The line between the top edge Beaujolais and the bottom edge of the Macon is precisely drawn, at least for labeling purposes. Beaujolais is at its best when Gamay is planted, and likewise the Macon at its best with Chardonnay. But in their histories both grapes have existed to some extent in both regions, and you can still find pockets of vineyards sporting Gamay from the Macon (which we have featured in past Select Six's and Insider's Picks) and Chardonnay in Beaujolais. Jean-Paul Brun is a traditionalist, largely considered one of the very best producers NOT making wines from the more famous Cru vineyards, instead focusing on his family estate in the South closer to Lyon. With 80+ year old vines at his disposal the family has shown an impressive dedication to Chardonnay, resisting the pressure of social convention to tear them out and replant to Gamay like everyone else. The proof is, as always, in the glass, where the wine stands toe to toe with similarly price Bourgogne Chardonnay.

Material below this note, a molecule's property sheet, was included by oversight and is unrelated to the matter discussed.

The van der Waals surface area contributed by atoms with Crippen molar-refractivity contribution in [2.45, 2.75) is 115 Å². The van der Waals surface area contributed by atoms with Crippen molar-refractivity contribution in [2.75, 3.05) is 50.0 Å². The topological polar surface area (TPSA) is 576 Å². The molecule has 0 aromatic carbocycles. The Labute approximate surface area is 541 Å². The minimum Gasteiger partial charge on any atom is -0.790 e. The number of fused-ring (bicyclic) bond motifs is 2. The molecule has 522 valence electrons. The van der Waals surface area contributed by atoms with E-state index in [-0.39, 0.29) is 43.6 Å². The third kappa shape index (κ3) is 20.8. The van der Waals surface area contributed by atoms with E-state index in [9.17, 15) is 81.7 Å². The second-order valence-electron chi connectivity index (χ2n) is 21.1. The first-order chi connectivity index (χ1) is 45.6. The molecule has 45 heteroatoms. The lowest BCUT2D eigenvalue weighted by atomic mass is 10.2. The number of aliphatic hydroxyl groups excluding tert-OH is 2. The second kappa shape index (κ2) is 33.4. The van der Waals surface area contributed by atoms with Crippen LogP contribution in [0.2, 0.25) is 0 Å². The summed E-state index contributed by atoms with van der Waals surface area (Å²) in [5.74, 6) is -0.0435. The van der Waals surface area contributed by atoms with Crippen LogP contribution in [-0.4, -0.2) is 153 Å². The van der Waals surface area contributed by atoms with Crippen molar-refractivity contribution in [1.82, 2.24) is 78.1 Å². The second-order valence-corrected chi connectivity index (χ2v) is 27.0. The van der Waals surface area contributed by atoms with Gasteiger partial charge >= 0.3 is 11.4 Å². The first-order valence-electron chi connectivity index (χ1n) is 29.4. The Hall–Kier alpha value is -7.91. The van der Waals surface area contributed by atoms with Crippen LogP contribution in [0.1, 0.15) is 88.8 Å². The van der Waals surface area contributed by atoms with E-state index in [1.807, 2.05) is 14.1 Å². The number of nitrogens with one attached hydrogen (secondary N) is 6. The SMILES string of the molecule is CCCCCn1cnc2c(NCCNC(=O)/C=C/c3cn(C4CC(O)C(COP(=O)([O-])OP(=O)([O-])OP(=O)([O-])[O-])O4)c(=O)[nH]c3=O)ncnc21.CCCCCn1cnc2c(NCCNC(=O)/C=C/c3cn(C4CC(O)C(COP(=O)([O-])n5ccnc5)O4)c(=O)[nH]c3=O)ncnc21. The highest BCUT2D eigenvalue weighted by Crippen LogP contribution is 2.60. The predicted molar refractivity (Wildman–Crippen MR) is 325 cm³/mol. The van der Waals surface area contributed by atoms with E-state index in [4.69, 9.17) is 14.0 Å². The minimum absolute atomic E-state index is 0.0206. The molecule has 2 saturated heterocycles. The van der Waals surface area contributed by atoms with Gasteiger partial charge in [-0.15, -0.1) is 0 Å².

Pale gold in the glass, the first aromas are all fresh citrus and stone fruits, followed by some cool mint and fresh herbs.As a traditional producer their use of native yeasts and minimal sulfur at bottling allows for very distinctive aromas and flavors to show through, as well as no oak barrels. On the palate the texture is round and moderately full, benefiting greatly from the older vines and extended time aging on the lees, pulling out every last possible ounce of flesh. Fans of crystal clean styles of white wines- Burgundy especially but also even Loire wine fans- will thoroughly enjoy this for its refreshing palate and transparency.
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The Best of the Best.
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